For instance, Dubrovnik and the surrounding region of Trsteno, as well as the coastal city of Split, were used as the proud and majestic setting of King’s Landing.

Select scenes were also filmed in Trogir.

“Of course, it’s natural for those who watched the show to want to see where it was filmed,” Vice Skračić, Croatia’s Ambassador to Canada, told Mapped in an interview.

“Having a show filmed in Croatia automatically makes you more attractive.”

Additionally, portions of the eighth installment of the Star Wars franchise, Star Wars: The Last Jedi, were also filmed in Dubrovnik, where it was used as the filming location for Canto Bight.

“It has an impact,” Skračić stated. “It gives people a reason to go.”

It’s a destination rich in history

 

View this post on Instagram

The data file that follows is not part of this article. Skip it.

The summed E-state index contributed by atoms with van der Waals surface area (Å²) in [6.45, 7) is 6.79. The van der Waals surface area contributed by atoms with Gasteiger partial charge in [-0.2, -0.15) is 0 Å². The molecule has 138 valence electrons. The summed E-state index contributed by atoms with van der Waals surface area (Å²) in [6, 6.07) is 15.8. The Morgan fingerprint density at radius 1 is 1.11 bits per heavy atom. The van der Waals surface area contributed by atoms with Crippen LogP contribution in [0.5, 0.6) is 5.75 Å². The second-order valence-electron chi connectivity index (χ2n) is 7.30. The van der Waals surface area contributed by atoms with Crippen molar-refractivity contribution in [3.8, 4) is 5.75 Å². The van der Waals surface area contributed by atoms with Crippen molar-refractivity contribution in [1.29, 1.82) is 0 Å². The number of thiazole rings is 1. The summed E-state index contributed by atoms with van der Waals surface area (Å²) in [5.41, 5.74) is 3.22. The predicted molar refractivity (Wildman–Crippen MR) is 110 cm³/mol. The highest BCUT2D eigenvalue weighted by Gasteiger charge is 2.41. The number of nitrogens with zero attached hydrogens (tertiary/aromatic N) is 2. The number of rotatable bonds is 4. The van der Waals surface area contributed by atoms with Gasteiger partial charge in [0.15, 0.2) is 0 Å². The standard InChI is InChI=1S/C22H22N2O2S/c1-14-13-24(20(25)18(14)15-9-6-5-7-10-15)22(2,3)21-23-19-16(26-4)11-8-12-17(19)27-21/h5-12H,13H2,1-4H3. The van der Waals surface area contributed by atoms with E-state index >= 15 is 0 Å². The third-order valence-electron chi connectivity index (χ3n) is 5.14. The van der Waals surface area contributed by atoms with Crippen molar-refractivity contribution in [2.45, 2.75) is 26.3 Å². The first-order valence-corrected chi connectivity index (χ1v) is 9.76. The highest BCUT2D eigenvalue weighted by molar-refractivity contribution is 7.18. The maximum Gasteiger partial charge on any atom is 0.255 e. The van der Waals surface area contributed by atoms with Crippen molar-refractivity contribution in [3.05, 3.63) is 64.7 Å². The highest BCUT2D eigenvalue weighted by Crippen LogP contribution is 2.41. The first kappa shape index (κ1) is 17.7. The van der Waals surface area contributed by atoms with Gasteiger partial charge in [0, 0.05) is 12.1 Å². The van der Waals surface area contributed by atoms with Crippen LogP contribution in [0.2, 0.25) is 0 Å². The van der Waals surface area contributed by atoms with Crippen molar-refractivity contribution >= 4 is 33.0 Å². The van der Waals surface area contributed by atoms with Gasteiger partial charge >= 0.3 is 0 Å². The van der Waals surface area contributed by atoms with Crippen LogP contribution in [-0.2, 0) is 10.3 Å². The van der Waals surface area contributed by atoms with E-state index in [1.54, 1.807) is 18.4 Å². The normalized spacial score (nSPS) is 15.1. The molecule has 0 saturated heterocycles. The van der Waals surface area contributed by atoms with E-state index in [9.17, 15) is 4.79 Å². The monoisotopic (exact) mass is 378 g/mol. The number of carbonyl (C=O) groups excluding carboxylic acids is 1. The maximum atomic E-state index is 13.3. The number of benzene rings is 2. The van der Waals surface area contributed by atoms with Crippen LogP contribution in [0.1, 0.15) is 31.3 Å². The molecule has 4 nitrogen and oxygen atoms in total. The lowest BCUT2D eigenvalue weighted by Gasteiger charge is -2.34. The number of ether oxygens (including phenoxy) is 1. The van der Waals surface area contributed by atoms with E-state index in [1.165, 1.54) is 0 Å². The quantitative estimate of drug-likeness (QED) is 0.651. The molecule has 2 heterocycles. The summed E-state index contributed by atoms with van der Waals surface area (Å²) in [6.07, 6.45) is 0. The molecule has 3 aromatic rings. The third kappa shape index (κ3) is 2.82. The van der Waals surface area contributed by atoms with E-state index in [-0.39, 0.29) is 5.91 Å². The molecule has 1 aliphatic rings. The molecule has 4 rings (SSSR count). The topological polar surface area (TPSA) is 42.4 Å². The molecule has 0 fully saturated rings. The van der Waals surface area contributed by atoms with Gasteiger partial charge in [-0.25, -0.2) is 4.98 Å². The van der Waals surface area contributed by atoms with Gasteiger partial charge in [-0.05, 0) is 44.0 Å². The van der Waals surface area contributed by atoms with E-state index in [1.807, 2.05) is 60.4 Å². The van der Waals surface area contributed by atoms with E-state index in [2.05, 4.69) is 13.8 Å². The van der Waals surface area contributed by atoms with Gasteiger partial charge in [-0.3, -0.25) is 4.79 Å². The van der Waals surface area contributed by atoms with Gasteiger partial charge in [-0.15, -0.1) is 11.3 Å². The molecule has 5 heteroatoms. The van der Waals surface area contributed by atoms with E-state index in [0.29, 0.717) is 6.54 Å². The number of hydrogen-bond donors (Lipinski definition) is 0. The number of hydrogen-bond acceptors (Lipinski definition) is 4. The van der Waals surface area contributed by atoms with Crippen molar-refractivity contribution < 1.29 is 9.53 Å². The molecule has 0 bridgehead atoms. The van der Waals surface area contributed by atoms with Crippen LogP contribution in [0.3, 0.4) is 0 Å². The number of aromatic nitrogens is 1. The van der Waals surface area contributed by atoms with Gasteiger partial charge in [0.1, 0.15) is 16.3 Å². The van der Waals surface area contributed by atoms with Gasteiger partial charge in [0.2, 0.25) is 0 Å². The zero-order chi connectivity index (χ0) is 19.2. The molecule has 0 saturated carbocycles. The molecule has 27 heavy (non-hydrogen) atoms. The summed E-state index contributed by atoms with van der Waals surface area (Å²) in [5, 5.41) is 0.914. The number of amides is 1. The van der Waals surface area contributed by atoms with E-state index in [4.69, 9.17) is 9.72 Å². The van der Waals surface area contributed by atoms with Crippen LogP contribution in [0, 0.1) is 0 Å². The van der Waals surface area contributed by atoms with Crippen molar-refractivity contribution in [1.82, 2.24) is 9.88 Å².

A post shared by Monika & Luka (@twolostdreamers) on

The history of Croatia dates back centuries, and many visitors venture to the country to learn more about it’s fascinating and diverse ancient locations firsthand.

For example, Dubrovnik’s story dates back to the seventh century, and the city features an assortment of impressive medieval architecture.

However, while Dubrovnik is one of the most popular destinations in Croatia, and a city abundant in history in its own right, visitors are also encouraged to visit Split, whose history dates back even further to the third and fourth centuries.

A UNESCO World Heritage Site, Split is also the location of Roman Emperor Diocletian’s “retirement palace,” Skračić explains, built roughly 1,850 years ago.

Visitors can also venture through the fascinating catacombs that are still being uncovered beneath the surface of the palace.

One word: Wine 

 

View this post on Instagram

 

A post shared by Ana Maček (@anna.machek) on